When implementing any new idea, programme or change within a practice or service, an essential step is putting in place meaningful measures that can be used to monitor progress and impact.
How do you know you're making a difference?
As a team, discuss what success would look like. What measures or changes would you like to see for yourselves and for your patients? Then think about what can you easily measure and choose 2 to 3 measures of change that are meaningful for you as a team.
As stated by the Institute for Healthcare Improvement (IHI), measurement is a critical part of testing and implementing changes in your practice. "Measures, driven by evidence-based guidelines, tell a team whether the changes they are making actually lead to improvement."
There are three types of measures:
- Clinical outcome measures: patient-level disease measures (eg HbA1c, blood pressure, cholesterol levels, weight)
- Process measures: care delivery measures (clinical screenings and other processes that impact clinical outcomes such as cardiovascular risk assessment, mammography and cervical screening)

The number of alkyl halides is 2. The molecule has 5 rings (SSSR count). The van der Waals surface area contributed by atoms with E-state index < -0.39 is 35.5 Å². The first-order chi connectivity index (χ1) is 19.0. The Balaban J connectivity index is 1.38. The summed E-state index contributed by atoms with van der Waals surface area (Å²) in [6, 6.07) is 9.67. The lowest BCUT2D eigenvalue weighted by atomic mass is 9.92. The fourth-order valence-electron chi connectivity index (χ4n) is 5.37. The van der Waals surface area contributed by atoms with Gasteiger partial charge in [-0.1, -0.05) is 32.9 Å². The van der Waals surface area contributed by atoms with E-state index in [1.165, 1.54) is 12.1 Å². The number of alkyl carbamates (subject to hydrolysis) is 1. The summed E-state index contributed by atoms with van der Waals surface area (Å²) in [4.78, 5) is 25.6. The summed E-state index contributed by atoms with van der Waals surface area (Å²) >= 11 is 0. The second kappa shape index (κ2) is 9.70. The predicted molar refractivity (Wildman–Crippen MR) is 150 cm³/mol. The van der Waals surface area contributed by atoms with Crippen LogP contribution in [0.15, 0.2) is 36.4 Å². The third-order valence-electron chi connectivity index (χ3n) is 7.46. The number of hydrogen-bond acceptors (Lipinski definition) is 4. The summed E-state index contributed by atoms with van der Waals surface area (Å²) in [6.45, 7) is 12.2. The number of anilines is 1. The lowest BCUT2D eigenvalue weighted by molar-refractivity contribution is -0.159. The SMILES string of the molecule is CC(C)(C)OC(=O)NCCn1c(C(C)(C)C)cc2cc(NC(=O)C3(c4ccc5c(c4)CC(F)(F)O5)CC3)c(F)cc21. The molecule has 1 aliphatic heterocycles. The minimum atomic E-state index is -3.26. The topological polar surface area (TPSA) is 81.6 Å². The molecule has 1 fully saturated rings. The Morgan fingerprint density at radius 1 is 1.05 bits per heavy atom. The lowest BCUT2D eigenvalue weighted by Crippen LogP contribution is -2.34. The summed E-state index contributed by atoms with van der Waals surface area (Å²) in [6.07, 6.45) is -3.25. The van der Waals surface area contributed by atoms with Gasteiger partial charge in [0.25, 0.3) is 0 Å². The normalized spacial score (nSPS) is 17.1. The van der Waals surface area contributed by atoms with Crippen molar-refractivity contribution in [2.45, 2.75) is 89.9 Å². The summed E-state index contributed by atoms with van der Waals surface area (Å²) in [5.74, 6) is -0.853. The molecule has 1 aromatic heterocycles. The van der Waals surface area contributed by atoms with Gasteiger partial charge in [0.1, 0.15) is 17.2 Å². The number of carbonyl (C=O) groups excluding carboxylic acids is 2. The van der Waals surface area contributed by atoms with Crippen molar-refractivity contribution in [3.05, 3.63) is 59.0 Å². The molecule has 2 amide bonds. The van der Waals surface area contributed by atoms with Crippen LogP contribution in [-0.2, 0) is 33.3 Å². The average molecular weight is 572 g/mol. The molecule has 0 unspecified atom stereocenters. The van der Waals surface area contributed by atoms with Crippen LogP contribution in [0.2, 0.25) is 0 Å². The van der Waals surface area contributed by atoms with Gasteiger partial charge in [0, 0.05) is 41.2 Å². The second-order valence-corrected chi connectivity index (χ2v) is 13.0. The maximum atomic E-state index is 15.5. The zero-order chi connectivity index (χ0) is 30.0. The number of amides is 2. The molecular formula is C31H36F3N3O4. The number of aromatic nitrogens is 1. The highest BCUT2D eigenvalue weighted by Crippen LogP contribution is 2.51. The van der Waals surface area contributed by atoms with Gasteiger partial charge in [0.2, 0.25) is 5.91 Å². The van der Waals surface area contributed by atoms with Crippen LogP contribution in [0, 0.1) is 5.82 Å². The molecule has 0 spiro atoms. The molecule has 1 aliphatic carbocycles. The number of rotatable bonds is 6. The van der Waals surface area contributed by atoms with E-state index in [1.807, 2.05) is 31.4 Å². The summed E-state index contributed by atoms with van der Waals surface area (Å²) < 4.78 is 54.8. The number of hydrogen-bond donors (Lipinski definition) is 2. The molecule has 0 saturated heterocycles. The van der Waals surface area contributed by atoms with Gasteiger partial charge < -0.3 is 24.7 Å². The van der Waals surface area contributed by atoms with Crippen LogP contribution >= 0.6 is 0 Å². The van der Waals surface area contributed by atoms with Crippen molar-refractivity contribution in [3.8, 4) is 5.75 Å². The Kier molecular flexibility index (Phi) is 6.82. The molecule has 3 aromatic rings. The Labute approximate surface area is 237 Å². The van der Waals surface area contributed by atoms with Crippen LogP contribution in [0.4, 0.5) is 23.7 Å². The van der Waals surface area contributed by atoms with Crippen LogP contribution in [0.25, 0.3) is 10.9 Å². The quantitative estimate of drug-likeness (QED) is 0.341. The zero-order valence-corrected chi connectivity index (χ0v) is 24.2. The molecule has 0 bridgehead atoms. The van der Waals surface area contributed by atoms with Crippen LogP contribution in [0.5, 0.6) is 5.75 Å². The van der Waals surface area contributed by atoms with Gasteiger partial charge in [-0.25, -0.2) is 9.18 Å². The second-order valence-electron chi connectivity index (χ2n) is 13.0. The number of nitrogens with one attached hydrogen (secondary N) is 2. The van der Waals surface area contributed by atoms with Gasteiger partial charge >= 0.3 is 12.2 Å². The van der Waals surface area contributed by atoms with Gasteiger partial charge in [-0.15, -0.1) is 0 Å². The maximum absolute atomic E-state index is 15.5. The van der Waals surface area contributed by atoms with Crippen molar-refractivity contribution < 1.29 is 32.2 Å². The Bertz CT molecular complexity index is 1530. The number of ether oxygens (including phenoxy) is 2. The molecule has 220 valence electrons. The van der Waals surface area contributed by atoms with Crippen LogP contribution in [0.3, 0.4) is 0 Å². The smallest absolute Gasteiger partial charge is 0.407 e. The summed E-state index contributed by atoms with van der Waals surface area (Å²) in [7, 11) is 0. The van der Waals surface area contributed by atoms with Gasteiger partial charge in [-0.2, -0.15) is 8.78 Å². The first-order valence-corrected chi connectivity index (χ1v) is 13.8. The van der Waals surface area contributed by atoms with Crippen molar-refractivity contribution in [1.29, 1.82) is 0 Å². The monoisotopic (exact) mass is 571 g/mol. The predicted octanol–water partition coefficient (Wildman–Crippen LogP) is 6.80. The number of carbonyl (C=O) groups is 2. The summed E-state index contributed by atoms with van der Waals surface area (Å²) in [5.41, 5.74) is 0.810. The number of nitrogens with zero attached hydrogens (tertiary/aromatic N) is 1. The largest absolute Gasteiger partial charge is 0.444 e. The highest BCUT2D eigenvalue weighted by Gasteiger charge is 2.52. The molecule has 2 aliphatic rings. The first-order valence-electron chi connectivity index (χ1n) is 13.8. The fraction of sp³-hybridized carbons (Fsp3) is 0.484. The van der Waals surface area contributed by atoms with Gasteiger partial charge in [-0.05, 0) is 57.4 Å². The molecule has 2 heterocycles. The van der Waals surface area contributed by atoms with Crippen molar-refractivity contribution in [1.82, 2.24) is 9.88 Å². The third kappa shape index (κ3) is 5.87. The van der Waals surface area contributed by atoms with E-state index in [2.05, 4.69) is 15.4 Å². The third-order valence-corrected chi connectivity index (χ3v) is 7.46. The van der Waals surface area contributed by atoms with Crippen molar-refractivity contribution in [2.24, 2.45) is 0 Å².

- Balancing measures: measures to ensure that as the first two types of measures are made, other aspects of the health systems aren’t interrupted (eg patient/provider satisfaction, wait times, cost of care, etc.)
Read more about measures from IHI website & University of Victoria:
- Establishing measures IHI
- Tips for effective measures IHI
- Self-management support measures IHI
- Examples of sample measures IHI
- Measurement of self-management support University of Victoria, British Columbia
Sources of data
The following are potential sources of data and measures you may wish to use.
- Primary Care Team Assessment scores
- Patient experience questionnaire Health Quality & Safety Commission
- Partners in Health scale Flinders University (used in some long-term condition programmes in NZ, Australia and wider)
- Patient Assessment Chronic Illness Care Improving Chronic Care, Group Health
- Number of patients with a documented care plan
- PDSA cycles relating to your team action plan
Decide on a frequency
Once you have identified some useful measures, decide how frequently you will review these. It can be useful to have some short-term measures that are monitored weekly or monthly that provide regular feedback on whether the changes you are putting in place are making a difference. Some measures are best done weekly, others monthly and some 3, 6 or 12 monthly.
Other measures are best done 3, 6 or 12 monthly and give a longer-term view.
Science of improvement: Establishing measures Institute of Healthcare Improvement
Blog: Measurement of improvement or measurement for improvement? Institute of Healthcare Improvement
Patient self-management support programmes: An evaluation Agency for Healthcare Research & Quality